Skip to main content
You have permission to edit this article.
Edit
Pitcher Whitey Ford of mighty Yankees dies at 91
spotlight AP

Pitcher Whitey Ford of mighty Yankees dies at 91

  • Updated
{{featured_button_text}}
Whitey Ford

Former New York Yankees pitcher Whitey Ford waves to fans from outside the dugout at the Yankees' annual Old Timers Day baseball game in New York on June 12, 2016. (AP Photo/Kathy Willens)

LAKE SUCCESS, N.Y. — Whitey Ford, the street-smart New Yorker who had the best winning percentage of any pitcher in the 20th century and helped the Yankees become baseball's perennial champions in the 1950s and '60s, has died. He was 91.

A family member told The Associated Press on Friday that Ford died at his Long Island home Thursday night. The cause was not known.

Nicknamed the "Chairman of the Board," Ford was a wily left-hander who pitched from 1950 to 1967 in the major leagues, all with the Yankees. He was among the most dependable pitchers in baseball history.

He won 236 games and lost just 106, a winning percentage of .690. He would help symbolize the almost machinelike efficiency of the Yankees in the mid-20th century, when only twice between Ford's rookie year and 1964 did they fail to make the postseason.

Ford's death is the latest this year of a number of baseball greats: Al Kaline, Tom Seaver, Lou Brock and Bob Gibson.

The World Series record book is crowded with Ford's accomplishments. His string of 33 consecutive scoreless innings in 1960-62 broke a record of 29 2-3 innings set by Babe Ruth. Ford still holds records for World Series games and starts (22), innings pitched (146), wins (10) and strikeouts (94).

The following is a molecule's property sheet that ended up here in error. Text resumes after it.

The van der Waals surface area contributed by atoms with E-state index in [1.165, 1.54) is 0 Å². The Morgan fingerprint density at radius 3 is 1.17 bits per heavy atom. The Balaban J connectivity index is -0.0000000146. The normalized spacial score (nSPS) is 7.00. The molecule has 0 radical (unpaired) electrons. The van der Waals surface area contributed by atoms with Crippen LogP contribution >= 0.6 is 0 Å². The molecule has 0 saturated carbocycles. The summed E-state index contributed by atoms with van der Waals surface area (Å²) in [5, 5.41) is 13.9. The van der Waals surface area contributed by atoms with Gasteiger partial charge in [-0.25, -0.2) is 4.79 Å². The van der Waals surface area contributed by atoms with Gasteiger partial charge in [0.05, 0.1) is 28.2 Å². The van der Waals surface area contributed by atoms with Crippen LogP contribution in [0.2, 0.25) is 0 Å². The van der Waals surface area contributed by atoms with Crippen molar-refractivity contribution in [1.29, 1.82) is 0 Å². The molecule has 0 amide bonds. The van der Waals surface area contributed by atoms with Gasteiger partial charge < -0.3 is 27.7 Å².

Ford was in his mid-20s when he became the go-to guy in manager Casey Stengel's rotation, the pitcher Stengel said he would always turn to if he absolutely needed to win one game. Ford was Stengel's choice to pitch World Series openers eight times, another record.

Ford's best seasons came in 1961 and 1963, in the midst of a stretch of five straight AL pennants for the Yankees, when new manager Ralph Houk began using a 4-man rotation instead of 5. Ford led the league in victories with 25 in 1961, won the Cy Young Award and was the World Series MVP after winning two more games against Cincinnati. In 1963, he went 24-7, again leading the league in wins. Eight of his victories that season came in June.

He also led the AL in earned run average in 1956 (2.47) and 1958 (2.01) and was a six-time All-Star selection.

Here are more photos to remember Ford's life and career:

Photos: Notable Deaths in 2020

0
0
0
0
0

Be the first to know

* I understand and agree that registration on or use of this site constitutes agreement to its user agreement and privacy policy.

Related to this story

Get up-to-the-minute news sent straight to your device.

Topics

News Alerts

Breaking News